David Cameron and his stand-in: the men who weren't there

The Labour MP Jim Sheridan on Tuesday called for sketchwriters to be banned from the Commons.

Speaking at a committee meeting on the new royal charter for the press, he called us "parasitical elements who abuse their position", adding: "They hide behind their pens, calling people names."

I don't know if you've ever tried hiding behind a pen, but I certainly don't recommend it if, say, North Korean stormtroopers are looking for you.

Mr Sheridan did not understand why we were even allowed to come into the place. Somewhat ruefully, he reflected that the royal charter would not achieve the goal of excluding us, but he hoped it would oblige us to act with a sense of decency.

So far as I know, being rude about MPs is not covered by the new charter, but perhaps it should be. Mr Sheridan was, for instance, infuriated by the attacks on his great friend, the former Speaker Michael Martin, which continued right up to the moment when Mr Martin's fellow MPs booted him out.

Mr Sheridan is a wonderful man and a titan among legislators. Though I would point out gently that it wasn't the sketchwriters who published the fact that he had spent £1,002 on a 42 inch television, paid for by the taxpayer. How else was he to keep in touch with his constituents' interests and concerns while busying himself at Westminster? On a 13 inch Bakelite black and white TV showing reruns of Muffin the Mule? Some people have carped about paying for his £990 "ivory leather bed" – do they expect him to spring to work after a night on a pile of straw? Or a park bench? So I went into the chamber resolved to have a kindly word for everyone. Unfortunately it was tricky. MPs on all sides were infuriated by the fact that David Cameron had not turned up in person to tell them about last weekend's European summit, something he almost invariably does.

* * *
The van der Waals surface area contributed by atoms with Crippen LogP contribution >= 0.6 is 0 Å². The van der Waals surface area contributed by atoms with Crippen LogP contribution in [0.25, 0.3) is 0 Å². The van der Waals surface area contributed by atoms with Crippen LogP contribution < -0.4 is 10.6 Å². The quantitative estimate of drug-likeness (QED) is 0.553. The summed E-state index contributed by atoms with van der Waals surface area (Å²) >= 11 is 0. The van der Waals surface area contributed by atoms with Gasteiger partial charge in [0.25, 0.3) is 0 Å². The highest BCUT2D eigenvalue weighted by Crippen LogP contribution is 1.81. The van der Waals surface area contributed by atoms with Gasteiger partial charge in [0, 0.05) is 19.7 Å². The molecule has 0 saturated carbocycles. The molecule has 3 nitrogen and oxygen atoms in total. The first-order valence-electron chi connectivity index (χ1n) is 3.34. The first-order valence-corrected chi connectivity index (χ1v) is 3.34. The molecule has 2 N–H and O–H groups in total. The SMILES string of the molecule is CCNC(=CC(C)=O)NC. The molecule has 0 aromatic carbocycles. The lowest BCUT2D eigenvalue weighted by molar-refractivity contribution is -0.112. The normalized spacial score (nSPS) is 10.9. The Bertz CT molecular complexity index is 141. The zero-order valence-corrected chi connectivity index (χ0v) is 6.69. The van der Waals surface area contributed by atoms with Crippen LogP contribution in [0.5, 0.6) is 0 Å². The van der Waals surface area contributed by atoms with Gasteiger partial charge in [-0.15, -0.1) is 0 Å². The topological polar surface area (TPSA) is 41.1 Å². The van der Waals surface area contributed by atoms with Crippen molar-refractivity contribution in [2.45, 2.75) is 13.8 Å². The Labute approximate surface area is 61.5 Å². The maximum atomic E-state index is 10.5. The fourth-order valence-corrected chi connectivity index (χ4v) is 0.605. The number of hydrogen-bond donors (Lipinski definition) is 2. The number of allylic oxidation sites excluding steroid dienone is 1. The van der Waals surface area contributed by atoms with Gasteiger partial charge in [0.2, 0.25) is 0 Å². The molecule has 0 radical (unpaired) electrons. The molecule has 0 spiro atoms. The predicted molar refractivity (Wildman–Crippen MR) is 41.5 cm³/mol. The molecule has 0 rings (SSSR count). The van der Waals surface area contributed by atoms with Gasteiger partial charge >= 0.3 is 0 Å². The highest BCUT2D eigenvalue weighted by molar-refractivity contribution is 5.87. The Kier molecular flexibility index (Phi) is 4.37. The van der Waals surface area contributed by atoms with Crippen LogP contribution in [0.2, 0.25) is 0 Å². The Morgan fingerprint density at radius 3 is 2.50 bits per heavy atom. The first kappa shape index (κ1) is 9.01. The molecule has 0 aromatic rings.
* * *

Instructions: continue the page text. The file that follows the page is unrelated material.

Instead the Foreign Office had sent Mr Hugo Swire, an understrapper in the department. He was challenged by Bill Cash, the Tory MP for Stone, whom I regret to say was once regarded as something of a joke figure because of his obsessional, repetitive attacks on the European Union.

As a consequence, and in the light of the Cyprus imbroglio, he looks more like a visionary, attacking the EU bureaucracy for its combination of arrogance and pig-headed incompetence.

Mr Swire excused the prime minister, who had said the council was merely to "take note" and that nothing "exciting" had happened. This pleased no one, including the Tory Europhobes. Peter Bone, the skull beneath the skin, said it was "absolutely unacceptable" for the prime minister to do what he did. But he asked Mr Swire: "Can you confirm that you were at the meeting?"

He couldn't. He wasn't there! Everyone jeered at that. Not only had Cameron declined to turn up, but he had also sent someone who wasn't even at the meeting he was supposed to be briefing about!

Oh dear. Under the new Sheridan guidelines MPs will have to start ejecting each other. But I want to praise Mr Swire to the skies for his dazzling exposition of a topic he clearly knew almost nothing about.

Powered by Guardian.co.ukThis article was written by Simon Hoggart, for The Guardian on Tuesday 19th March 2013 19.33 Europe/London

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